The number of people unemployed and claiming benefit rose by 75,700 in November, the biggest increase since March 1991, official data released on Wednesday has shown.
The unemployment rate has now increased to 1.86 million, which is its highest level since November 1997, and up by 137,000 from the previous quarter.
The official statistics also revealed that the claimant count now stands at 1.07 million, up from 996,200 in October.
In response to the latest figures, Dr John Philpott, chief economist at the Chartered Institute of Personnel and Development, said that it marked a “return to the dark days of mass joblessness”. He added that is now inevitable that things will become bleaker still.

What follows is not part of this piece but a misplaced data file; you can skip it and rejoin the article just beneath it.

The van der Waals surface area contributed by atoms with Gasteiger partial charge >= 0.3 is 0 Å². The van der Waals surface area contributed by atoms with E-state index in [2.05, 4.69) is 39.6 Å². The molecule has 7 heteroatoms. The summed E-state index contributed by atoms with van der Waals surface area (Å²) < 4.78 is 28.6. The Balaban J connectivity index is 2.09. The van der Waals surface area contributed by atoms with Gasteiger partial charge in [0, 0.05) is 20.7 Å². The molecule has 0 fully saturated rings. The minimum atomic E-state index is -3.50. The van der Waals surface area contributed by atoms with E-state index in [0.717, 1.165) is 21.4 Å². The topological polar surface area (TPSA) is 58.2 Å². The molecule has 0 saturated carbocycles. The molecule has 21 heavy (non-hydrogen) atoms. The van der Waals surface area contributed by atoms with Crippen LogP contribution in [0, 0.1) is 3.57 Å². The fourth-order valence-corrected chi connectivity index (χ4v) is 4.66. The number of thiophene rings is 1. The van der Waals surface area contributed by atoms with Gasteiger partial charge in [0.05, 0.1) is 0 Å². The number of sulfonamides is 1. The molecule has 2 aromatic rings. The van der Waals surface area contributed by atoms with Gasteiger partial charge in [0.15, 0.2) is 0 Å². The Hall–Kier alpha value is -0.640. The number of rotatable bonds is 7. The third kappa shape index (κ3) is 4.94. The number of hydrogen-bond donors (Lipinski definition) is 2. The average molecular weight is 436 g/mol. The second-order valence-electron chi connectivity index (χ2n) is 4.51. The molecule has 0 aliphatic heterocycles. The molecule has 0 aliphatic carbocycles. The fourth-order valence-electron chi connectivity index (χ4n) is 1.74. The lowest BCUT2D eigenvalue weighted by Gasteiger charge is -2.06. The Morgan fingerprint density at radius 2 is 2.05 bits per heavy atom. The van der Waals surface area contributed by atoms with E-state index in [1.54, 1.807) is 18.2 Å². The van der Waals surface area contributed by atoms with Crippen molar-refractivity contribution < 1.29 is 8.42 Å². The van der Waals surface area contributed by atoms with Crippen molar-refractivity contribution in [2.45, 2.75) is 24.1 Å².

“An annus horribilis awaits the UK jobs market in 2009,” he said. “Today’s bad news on jobs confirms that the UK labour market has crossed the border into recession. Although there is some comfort in the fact that there are still thousands of vacancies to be had, the number of jobseekers chasing each vacancy is growing by the day as unemployment heads toward at least 2.8 million in 2009.”
The data also showed that the number of jobs in the financial and business services sector fell by 72,000 over the three months to September – a sign that the effects of mass redundancies are being felt in this industry.